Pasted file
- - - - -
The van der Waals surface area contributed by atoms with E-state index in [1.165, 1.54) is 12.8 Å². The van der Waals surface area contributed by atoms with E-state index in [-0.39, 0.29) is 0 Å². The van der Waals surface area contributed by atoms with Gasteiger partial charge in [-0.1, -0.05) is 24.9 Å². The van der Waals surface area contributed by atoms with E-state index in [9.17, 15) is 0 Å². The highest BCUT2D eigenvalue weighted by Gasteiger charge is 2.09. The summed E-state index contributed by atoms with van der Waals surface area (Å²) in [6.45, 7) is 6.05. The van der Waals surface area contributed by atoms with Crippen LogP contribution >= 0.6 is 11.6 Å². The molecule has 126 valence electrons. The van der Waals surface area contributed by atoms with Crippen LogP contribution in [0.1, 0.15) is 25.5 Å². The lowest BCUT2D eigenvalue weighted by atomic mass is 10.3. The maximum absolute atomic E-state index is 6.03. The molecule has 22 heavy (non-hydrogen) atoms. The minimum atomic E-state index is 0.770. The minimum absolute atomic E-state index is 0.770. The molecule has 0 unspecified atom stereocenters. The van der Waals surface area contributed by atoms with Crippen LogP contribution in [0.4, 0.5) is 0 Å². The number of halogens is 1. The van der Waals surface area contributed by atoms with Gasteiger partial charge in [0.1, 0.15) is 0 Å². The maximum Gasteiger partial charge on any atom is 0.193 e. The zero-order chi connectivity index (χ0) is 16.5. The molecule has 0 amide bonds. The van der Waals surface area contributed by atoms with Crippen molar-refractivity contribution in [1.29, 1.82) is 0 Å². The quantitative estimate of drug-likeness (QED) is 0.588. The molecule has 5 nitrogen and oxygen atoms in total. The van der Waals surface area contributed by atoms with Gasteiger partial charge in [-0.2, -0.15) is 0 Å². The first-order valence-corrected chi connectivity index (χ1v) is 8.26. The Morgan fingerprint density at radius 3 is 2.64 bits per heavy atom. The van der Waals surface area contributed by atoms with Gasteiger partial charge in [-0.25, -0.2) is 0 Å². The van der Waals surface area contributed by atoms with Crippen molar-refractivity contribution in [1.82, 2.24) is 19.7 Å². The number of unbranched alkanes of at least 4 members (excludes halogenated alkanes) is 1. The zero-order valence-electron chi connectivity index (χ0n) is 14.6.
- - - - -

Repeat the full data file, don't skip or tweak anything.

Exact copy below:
The van der Waals surface area contributed by atoms with E-state index in [1.165, 1.54) is 12.8 Å². The van der Waals surface area contributed by atoms with E-state index in [-0.39, 0.29) is 0 Å². The van der Waals surface area contributed by atoms with Gasteiger partial charge in [-0.1, -0.05) is 24.9 Å². The van der Waals surface area contributed by atoms with E-state index in [9.17, 15) is 0 Å². The highest BCUT2D eigenvalue weighted by Gasteiger charge is 2.09. The summed E-state index contributed by atoms with van der Waals surface area (Å²) in [6.45, 7) is 6.05. The van der Waals surface area contributed by atoms with Crippen LogP contribution >= 0.6 is 11.6 Å². The molecule has 126 valence electrons. The van der Waals surface area contributed by atoms with Crippen LogP contribution in [0.1, 0.15) is 25.5 Å². The lowest BCUT2D eigenvalue weighted by atomic mass is 10.3. The maximum absolute atomic E-state index is 6.03. The molecule has 22 heavy (non-hydrogen) atoms. The minimum atomic E-state index is 0.770. The minimum absolute atomic E-state index is 0.770. The molecule has 0 unspecified atom stereocenters. The van der Waals surface area contributed by atoms with Crippen LogP contribution in [0.4, 0.5) is 0 Å². The number of halogens is 1. The van der Waals surface area contributed by atoms with Gasteiger partial charge in [0.1, 0.15) is 0 Å². The maximum Gasteiger partial charge on any atom is 0.193 e. The zero-order chi connectivity index (χ0) is 16.5. The molecule has 0 amide bonds. The van der Waals surface area contributed by atoms with Crippen molar-refractivity contribution in [1.29, 1.82) is 0 Å². The quantitative estimate of drug-likeness (QED) is 0.588. The molecule has 5 nitrogen and oxygen atoms in total. The van der Waals surface area contributed by atoms with Gasteiger partial charge in [-0.2, -0.15) is 0 Å². The first-order valence-corrected chi connectivity index (χ1v) is 8.26. The Morgan fingerprint density at radius 3 is 2.64 bits per heavy atom. The van der Waals surface area contributed by atoms with Gasteiger partial charge in [-0.25, -0.2) is 0 Å². The van der Waals surface area contributed by atoms with Crippen molar-refractivity contribution in [1.82, 2.24) is 19.7 Å². The number of unbranched alkanes of at least 4 members (excludes halogenated alkanes) is 1. The zero-order valence-electron chi connectivity index (χ0n) is 14.6.